Volunteers needed to man Lanark’s Tolbooth as an arts hub

Old guard Ian Veitch, Henry Shanks and Jim O'Connor cut the ribbon held by Ian Wilson Leitch (left) and Jamie Hill.
Old guard Ian Veitch, Henry Shanks and Jim O'Connor cut the ribbon held by Ian Wilson Leitch (left) and Jamie Hill.

Lanark Tolbooth has stood in the heart of the town since the 17th century in one guise or another.

And this week it reveals its latest incarnation, as a heritage centre and arts hub.

Its new look, with gallery lighting, new flooring, display pillar fins and a bay which will eventually hold computers was unveiled last Wednesday.

“The tolbooth has stood in the middle of the town for centuries, not only as a physical presence but also in the centre of the community,” said Jamie Hill, chairman of the management committee.

“It has served as a council chamber, a lock-up, the repository of Lanark’s weights and as a retail unit.”

A quarter of a century ago, a group of “very enlightened and enthusiastic Lanarkians” were able to bring the building back into community use as a heritage centre, said Dr Hill, referring to the group that persuaded the council to buy the building for Lanark’s common good fund.

A trust was formed and a management committee set up to run it, with classes, sales, and meetings held every week.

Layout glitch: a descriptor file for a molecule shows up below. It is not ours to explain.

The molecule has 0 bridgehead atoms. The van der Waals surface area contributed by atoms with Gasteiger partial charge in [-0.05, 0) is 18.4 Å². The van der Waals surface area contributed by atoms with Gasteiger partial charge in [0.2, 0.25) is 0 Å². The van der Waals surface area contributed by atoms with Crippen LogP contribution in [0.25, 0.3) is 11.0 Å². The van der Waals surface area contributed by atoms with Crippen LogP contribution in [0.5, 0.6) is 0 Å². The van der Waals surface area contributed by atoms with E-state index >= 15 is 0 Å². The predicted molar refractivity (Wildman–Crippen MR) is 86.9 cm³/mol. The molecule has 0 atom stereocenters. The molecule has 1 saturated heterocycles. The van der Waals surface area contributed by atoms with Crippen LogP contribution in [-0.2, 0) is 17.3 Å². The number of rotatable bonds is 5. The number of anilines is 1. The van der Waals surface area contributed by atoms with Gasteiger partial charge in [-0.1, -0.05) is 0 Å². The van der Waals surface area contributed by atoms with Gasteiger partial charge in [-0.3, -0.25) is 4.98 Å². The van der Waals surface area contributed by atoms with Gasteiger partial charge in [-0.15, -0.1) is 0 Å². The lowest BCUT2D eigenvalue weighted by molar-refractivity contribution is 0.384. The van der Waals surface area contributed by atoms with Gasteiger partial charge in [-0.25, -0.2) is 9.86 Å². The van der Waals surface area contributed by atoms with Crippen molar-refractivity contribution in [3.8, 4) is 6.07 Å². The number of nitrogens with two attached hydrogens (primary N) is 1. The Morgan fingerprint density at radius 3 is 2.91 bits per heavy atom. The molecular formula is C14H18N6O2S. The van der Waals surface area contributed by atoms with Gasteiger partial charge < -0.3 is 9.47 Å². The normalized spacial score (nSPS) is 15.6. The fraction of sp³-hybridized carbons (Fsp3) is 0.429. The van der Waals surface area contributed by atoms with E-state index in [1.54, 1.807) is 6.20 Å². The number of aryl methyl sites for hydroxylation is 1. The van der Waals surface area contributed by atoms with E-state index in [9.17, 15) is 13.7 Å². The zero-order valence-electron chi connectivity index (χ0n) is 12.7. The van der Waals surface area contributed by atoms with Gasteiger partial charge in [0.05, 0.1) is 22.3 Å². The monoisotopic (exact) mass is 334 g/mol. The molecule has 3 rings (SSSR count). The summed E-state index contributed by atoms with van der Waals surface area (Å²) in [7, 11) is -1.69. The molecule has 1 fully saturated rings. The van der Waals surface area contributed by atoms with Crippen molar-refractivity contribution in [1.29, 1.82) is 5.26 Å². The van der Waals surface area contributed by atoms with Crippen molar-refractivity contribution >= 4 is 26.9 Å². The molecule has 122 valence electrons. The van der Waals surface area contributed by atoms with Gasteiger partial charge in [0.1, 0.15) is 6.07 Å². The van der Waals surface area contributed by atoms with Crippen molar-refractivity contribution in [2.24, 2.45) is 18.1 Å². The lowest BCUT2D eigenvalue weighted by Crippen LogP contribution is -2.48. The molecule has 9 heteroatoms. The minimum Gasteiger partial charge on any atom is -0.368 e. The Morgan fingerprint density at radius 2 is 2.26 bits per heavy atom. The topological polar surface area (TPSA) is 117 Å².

And while those continue, the £40,000 refit – supported throughout by Clydesdale North councillor Catherine McClymont, designed by architect Peter Magnus, and financed by Border Biscuits and the Levenseat Trust – will see the tolbooth, now being run by general manager Ian Wilson Leitch as a heritage centre and arts hub, open every day.

It will be manned by volunteers providing information on local events and will host an ever-changing series of exhibitions.

“It is an obvious place for tourists who come to Lanark,” added Dr Hill.

The committee is now looking for volunteers able to do three-hour shifts to keep the building open from 10am until 4pm Monday to Saturday, and possibly on Sundays too.

“We are all very enthusiastic,” said Dr Hill. “This is not the end of the story – it is the end of the beginning.”

He suggested the property “through the wall”, now an estate agency, would be a good venue for Lanark Museum, bringing everything together.

“We would like to reunify the building,” he said. “Having the museum next door would be wonderful for the town and for tourists – but these are long-term ambitions.”

Past and future met when Ian Veitch, chairman of the management committee for over two decades, and former trustees’ chairman Henry Shanks helped cut the ribbon to reopen it.

Anyone able to volunteer should drop in to the tolbooth for a chat.